October 17-23 marks 2016 National Teen Driver Safety Week. Dedicated to raise awareness about safety and educate teens on NTSW_badge-1.pngsafe driving behavior, this is an excellent opportunity for parents to emphasize the importance of driving responsibly. Car accidents are the leading cause of death for 14 to 18-year-olds in the U.S. and yet only 25% of parents have discussed driving safety tips with their children. For more information on how Cellcontrol's NTDSW special programming and discounts, click here.

To help encourage parents to have open communication about safety with their teens, the National Highway Traffic Safety Administration (NHTSA) identified the "5 to Drive". These are the 5 recommended rules by the NHTSA to enforce before letting your teen get behind the wheel:

No extra passengers

The number of passengers allowed in the car should be equal to the number of working seat belts in the car. Seat belts can save lives and work best when one person is buckled in. Your teen may be excited about becoming a new driver and eager to drive around as many friends as possible, but not only is taking extra passengers a safety issue, but is against the law. 

No speeding

Driving fast is dangerous to the driver, the passengers and is not worth arriving at the destination a few minutes earlier. Drivers risk their safety, their passengers safety, and also getting fined. Teaching your teen to leave a few minutes earlier, check traffic before heading out on a car trip, and to pay attention to speed limit signs should be discussed well before your child begins driving. 

No alcohol

If your teen decides to drink, you can help prevent drunk driving by offering a safe ride home. Creating an agreement with your teen to provide a convenient transportation alternative if alcohol is ever involved while they are driving, should be part of the discussion with your child in light of Teen Driver Safety Week.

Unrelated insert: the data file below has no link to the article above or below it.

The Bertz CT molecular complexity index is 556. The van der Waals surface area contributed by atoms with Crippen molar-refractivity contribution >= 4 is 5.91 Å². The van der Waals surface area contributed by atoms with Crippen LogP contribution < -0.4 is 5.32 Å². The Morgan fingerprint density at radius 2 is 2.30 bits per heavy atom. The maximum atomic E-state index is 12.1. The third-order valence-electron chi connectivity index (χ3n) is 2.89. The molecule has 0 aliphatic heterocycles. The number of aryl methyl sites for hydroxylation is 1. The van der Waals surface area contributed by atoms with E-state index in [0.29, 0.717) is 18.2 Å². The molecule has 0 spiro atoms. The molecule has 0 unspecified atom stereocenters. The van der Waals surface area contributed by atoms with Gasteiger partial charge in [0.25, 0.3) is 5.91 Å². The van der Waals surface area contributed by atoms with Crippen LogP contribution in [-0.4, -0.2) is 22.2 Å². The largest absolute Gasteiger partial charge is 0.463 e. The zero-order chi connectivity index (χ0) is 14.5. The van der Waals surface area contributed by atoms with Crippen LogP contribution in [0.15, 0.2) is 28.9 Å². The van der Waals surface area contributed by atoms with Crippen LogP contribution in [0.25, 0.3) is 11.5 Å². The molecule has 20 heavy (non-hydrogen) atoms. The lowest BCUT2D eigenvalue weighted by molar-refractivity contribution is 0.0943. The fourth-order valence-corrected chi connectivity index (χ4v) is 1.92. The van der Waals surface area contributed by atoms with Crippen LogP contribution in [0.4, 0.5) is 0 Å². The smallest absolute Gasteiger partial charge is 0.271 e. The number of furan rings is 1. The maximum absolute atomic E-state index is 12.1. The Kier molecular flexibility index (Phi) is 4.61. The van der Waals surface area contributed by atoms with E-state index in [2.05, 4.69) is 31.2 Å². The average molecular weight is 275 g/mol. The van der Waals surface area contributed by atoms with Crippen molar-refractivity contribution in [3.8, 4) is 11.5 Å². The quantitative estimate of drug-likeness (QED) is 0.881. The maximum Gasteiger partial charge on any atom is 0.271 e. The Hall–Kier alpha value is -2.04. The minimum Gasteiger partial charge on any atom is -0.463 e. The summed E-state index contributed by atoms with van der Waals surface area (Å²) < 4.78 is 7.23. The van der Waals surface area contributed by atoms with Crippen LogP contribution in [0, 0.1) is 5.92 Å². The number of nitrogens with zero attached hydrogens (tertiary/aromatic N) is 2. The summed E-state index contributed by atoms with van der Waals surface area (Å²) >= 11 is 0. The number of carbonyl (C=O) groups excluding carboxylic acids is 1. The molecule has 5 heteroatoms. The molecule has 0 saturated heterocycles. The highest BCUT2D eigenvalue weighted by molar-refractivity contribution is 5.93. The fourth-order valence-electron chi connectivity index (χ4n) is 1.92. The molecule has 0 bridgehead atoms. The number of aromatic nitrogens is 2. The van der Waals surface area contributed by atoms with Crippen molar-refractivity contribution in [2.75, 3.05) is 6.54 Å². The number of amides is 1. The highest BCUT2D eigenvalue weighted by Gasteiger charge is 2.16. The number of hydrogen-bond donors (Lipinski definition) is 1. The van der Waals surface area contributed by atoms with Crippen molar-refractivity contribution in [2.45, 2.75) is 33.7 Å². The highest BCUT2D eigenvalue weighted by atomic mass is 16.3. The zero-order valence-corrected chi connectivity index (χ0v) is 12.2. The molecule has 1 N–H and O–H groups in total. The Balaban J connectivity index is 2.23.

No driving or riding without a seatbelt

The NHTSA identified that 16 to 24-year-olds wear seat belts less often than any other age group. As one of the most effective ways to prevent injury or death during a car crash, wearing a seat belt should be second nature to your teen. If it's not, be sure to stress the importance of wearing a seat belt by buckling up yourself on every trip. 

No cell phone use or texting while driving

The typical teen sends and receives over 3200 text messages per month but what's more alarming is that 20% of teens have admitted to having extended conversations over text while driving. In a recent study from State Farm, 80% of teens admitted to using their smartphone behind the wheel. As new drivers, teens may overestimate their ability to use their cell phone while driving and are at risk of getting in an accident. Fortunately, there are products on the market that help avert distracted driving among teens, specifically elimininating cell phone use behind the wheel. 

While these 5 tips are important to include in your discussion with your teen, you can find a full list of topics here. Take some time to sit down with your teen to discuss safe driving tips during National Teen Driver Safety Week and visit NHTSA for more information!

Cellcontrol stops distracted driving and helps teen drivers develop safe driving habits. Keep your family safe behind the wheel. Get Cellcontrol today! 

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